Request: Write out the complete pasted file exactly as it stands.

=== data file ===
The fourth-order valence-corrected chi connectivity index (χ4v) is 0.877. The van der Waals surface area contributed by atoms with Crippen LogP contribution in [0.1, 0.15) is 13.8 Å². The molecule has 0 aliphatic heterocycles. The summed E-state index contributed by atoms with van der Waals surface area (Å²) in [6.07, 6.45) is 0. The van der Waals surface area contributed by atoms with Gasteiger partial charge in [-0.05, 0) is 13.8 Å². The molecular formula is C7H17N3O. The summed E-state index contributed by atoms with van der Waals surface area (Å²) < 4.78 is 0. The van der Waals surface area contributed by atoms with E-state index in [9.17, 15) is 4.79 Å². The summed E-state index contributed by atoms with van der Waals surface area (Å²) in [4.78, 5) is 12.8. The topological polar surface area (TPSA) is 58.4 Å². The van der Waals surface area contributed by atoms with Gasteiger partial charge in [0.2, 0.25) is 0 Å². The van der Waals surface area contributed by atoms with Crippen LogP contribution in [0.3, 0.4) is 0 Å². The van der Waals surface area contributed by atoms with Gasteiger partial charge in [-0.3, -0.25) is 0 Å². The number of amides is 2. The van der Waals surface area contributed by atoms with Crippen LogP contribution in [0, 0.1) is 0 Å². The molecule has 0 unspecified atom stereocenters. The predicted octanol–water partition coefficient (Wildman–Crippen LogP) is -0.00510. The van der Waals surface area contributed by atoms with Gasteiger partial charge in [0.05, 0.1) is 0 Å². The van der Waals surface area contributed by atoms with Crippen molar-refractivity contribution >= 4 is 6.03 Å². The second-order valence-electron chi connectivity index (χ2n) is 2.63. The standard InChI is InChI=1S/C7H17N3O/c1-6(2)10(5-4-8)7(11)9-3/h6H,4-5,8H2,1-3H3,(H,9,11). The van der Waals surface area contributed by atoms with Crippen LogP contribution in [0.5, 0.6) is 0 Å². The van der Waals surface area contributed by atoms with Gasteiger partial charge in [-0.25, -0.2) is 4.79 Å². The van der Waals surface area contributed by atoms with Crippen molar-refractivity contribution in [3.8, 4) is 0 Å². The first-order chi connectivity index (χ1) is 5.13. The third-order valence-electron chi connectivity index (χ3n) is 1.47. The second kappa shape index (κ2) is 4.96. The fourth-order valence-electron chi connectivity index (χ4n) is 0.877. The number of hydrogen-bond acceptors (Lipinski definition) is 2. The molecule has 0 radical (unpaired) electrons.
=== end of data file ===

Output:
The fourth-order valence-corrected chi connectivity index (χ4v) is 0.877. The van der Waals surface area contributed by atoms with Crippen LogP contribution in [0.1, 0.15) is 13.8 Å². The molecule has 0 aliphatic heterocycles. The summed E-state index contributed by atoms with van der Waals surface area (Å²) in [6.07, 6.45) is 0. The van der Waals surface area contributed by atoms with Gasteiger partial charge in [-0.05, 0) is 13.8 Å². The molecular formula is C7H17N3O. The summed E-state index contributed by atoms with van der Waals surface area (Å²) < 4.78 is 0. The van der Waals surface area contributed by atoms with E-state index in [9.17, 15) is 4.79 Å². The summed E-state index contributed by atoms with van der Waals surface area (Å²) in [4.78, 5) is 12.8. The topological polar surface area (TPSA) is 58.4 Å². The van der Waals surface area contributed by atoms with Gasteiger partial charge in [0.2, 0.25) is 0 Å². The van der Waals surface area contributed by atoms with Crippen LogP contribution in [0.3, 0.4) is 0 Å². The van der Waals surface area contributed by atoms with Gasteiger partial charge in [-0.3, -0.25) is 0 Å². The number of amides is 2. The van der Waals surface area contributed by atoms with Crippen LogP contribution in [0, 0.1) is 0 Å². The molecule has 0 unspecified atom stereocenters. The predicted octanol–water partition coefficient (Wildman–Crippen LogP) is -0.00510. The van der Waals surface area contributed by atoms with Gasteiger partial charge in [0.05, 0.1) is 0 Å². The van der Waals surface area contributed by atoms with Crippen molar-refractivity contribution >= 4 is 6.03 Å². The second-order valence-electron chi connectivity index (χ2n) is 2.63. The standard InChI is InChI=1S/C7H17N3O/c1-6(2)10(5-4-8)7(11)9-3/h6H,4-5,8H2,1-3H3,(H,9,11). The van der Waals surface area contributed by atoms with Crippen LogP contribution in [0.5, 0.6) is 0 Å². The van der Waals surface area contributed by atoms with Gasteiger partial charge in [-0.25, -0.2) is 4.79 Å². The van der Waals surface area contributed by atoms with Crippen molar-refractivity contribution in [3.8, 4) is 0 Å². The first-order chi connectivity index (χ1) is 5.13. The third-order valence-electron chi connectivity index (χ3n) is 1.47. The second kappa shape index (κ2) is 4.96. The fourth-order valence-electron chi connectivity index (χ4n) is 0.877. The number of hydrogen-bond acceptors (Lipinski definition) is 2. The molecule has 0 radical (unpaired) electrons.